I viewed the Library of Congress print of "Mamma's Affair", restored from a British nitrate print with the British exhibition certificate. With a title like "Mamma's Affair" (that's how it's spelt in the credits), I assumed this was a comedy. I kept thinking so during an amusing prologue set in the Garden of Eden, featuring Adam (in a leopard skin), a shapely Eve (in a fetching leaf costume) and a hand-puppet serpent. Eve eats an alleged apple that looks more like a pomegranate. The prologue establishes that a woman will get what she wants if she throws a tantrum. "I want my rib back!" says Adam.
So, I was expecting a comedy ... and happily surprised by what followed that prologue. "Mamma's Affair" is a serious character study about a modern Eve (Constance Talmadge) who is under the thumb of her deeply neurotic mother Grace and the mother's manipulative friend Mrs Marchant. Eve Orrin can never leave the house without her disgraceful mother Grace, and whenever she tries to assert herself her mother always has a seizure.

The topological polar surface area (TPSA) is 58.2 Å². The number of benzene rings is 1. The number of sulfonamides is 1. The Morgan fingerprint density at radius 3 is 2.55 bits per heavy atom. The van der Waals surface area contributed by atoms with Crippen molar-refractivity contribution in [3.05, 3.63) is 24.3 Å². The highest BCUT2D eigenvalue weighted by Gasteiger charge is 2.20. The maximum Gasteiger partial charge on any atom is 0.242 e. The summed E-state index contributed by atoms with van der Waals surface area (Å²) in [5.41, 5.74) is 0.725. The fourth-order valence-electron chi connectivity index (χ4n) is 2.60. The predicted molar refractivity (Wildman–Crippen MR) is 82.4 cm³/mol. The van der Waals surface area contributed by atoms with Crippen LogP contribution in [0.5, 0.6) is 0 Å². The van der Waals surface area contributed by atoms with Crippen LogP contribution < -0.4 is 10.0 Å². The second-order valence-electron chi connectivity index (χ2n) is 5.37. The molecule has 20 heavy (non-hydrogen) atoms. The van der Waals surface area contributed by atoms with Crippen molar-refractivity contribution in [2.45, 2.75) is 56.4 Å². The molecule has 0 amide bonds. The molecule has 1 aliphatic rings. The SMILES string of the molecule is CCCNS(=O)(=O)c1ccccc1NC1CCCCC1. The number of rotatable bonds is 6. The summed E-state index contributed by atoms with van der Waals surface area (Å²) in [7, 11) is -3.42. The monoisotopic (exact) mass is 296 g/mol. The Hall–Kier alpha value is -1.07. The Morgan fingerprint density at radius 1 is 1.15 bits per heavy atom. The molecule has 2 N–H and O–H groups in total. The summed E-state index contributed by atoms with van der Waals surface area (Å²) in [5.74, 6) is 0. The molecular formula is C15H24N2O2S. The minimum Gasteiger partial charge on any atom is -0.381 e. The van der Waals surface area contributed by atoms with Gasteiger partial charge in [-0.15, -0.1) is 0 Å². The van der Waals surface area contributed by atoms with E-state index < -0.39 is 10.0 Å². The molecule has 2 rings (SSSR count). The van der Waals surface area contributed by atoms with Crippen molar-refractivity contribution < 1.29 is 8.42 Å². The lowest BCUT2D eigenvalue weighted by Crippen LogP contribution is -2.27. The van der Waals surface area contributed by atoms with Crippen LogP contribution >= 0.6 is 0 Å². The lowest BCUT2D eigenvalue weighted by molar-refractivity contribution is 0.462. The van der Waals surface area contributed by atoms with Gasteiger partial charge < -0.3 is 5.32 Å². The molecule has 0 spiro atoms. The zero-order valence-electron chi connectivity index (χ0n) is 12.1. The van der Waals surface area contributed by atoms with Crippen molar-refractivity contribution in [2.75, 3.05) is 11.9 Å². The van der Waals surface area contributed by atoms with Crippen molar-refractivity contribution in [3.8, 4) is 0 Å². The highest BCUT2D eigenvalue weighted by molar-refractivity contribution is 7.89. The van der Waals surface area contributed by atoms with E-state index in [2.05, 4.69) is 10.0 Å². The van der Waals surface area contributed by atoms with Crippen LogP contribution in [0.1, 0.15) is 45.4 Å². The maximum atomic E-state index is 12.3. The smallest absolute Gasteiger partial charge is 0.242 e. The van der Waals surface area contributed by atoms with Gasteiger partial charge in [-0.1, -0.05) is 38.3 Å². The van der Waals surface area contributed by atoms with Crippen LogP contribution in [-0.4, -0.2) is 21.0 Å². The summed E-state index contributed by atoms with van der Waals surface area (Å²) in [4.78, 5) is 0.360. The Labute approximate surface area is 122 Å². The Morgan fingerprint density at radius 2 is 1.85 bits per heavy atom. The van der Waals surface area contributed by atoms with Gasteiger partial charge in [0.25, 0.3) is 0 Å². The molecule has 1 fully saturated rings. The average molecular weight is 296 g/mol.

Eventually a doctor is summoned, played by handsome Kenneth Harlan (an excellent actor). From this point, I expected a conventional meet-cute romance between him and Eve. Once again, I was happily surprised. The relationship between Eve and the doctor is unexpected yet refreshingly adult and utterly believable. Meanwhile, Eve's mother and Mrs Marchant are planning to marry Eve to Mrs Marchant's wet son Henry. At one point, Mrs Marchant addresses Eve's mother as 'Grace darling', as if she were the English lifeboat heroine: that line likely got an unintended laugh in Britain.
The entire cast are excellent and deeply plausible. I've met manipulative mothers like the one here, accurately described in one title card as a 'vampire'. Only one note didn't ring true. Eve's mother Grace decides that Eve will marry Henry on her own (Grace's) birthday. I couldn't believe this: an attention-seeking woman like Grace Orrin would want to keep her birthday sacrosanct as *her* day, when she alone must be the centre of attention.
Constance Talmadge has never been one of my favourite actresses: she's not even my favourite Talmadge sister. (That would be Natalie.) But she gives a subtle and nuanced performance here, and she gets to be a fashion-plate: wearing a different outfit in each sequence, all of them elaborate and quite pretty.
Director Victor Fleming is sure-footed throughout, except for one odd scene when he cuts just before a key moment and then begins the next shot immediately after that moment, omitting the moment itself. There are a few bits of intentional comedy in "Mamma's Affair", but it's an earnest drama about emotional relationships. The comedy prologue, funny in itself, is extremely misleading. I'll rate this excellent movie 9 out of 10.
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